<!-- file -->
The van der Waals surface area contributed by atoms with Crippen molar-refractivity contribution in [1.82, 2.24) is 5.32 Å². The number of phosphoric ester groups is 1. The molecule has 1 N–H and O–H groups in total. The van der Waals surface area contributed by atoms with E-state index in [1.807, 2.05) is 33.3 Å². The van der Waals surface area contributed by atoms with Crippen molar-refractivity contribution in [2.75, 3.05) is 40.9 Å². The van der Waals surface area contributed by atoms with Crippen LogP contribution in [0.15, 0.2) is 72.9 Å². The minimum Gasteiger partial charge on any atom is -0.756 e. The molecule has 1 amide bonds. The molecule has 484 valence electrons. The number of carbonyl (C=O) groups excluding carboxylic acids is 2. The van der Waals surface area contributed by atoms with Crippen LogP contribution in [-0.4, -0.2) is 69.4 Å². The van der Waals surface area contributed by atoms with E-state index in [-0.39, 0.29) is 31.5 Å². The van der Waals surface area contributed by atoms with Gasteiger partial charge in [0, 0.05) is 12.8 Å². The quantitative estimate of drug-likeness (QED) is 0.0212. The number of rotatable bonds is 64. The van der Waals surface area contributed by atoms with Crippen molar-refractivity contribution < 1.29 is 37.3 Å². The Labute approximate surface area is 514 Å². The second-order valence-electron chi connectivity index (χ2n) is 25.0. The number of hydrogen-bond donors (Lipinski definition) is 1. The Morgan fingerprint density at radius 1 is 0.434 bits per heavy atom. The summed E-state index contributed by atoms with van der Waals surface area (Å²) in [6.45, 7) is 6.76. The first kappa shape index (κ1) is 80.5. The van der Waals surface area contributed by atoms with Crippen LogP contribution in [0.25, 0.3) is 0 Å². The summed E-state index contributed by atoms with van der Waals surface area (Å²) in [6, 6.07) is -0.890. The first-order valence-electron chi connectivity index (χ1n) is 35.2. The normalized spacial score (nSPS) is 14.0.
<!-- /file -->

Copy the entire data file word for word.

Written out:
The van der Waals surface area contributed by atoms with Crippen molar-refractivity contribution in [1.82, 2.24) is 5.32 Å². The number of phosphoric ester groups is 1. The molecule has 1 N–H and O–H groups in total. The van der Waals surface area contributed by atoms with E-state index in [1.807, 2.05) is 33.3 Å². The van der Waals surface area contributed by atoms with Crippen molar-refractivity contribution in [2.75, 3.05) is 40.9 Å². The van der Waals surface area contributed by atoms with Crippen LogP contribution in [0.15, 0.2) is 72.9 Å². The minimum Gasteiger partial charge on any atom is -0.756 e. The molecule has 1 amide bonds. The molecule has 484 valence electrons. The number of carbonyl (C=O) groups excluding carboxylic acids is 2. The van der Waals surface area contributed by atoms with Crippen LogP contribution in [-0.4, -0.2) is 69.4 Å². The van der Waals surface area contributed by atoms with E-state index in [-0.39, 0.29) is 31.5 Å². The van der Waals surface area contributed by atoms with Gasteiger partial charge in [0, 0.05) is 12.8 Å². The quantitative estimate of drug-likeness (QED) is 0.0212. The number of rotatable bonds is 64. The van der Waals surface area contributed by atoms with Crippen molar-refractivity contribution < 1.29 is 37.3 Å². The Labute approximate surface area is 514 Å². The second-order valence-electron chi connectivity index (χ2n) is 25.0. The number of hydrogen-bond donors (Lipinski definition) is 1. The Morgan fingerprint density at radius 1 is 0.434 bits per heavy atom. The summed E-state index contributed by atoms with van der Waals surface area (Å²) in [6.45, 7) is 6.76. The first kappa shape index (κ1) is 80.5. The van der Waals surface area contributed by atoms with Crippen LogP contribution in [0.25, 0.3) is 0 Å². The summed E-state index contributed by atoms with van der Waals surface area (Å²) in [6, 6.07) is -0.890. The first-order valence-electron chi connectivity index (χ1n) is 35.2. The normalized spacial score (nSPS) is 14.0.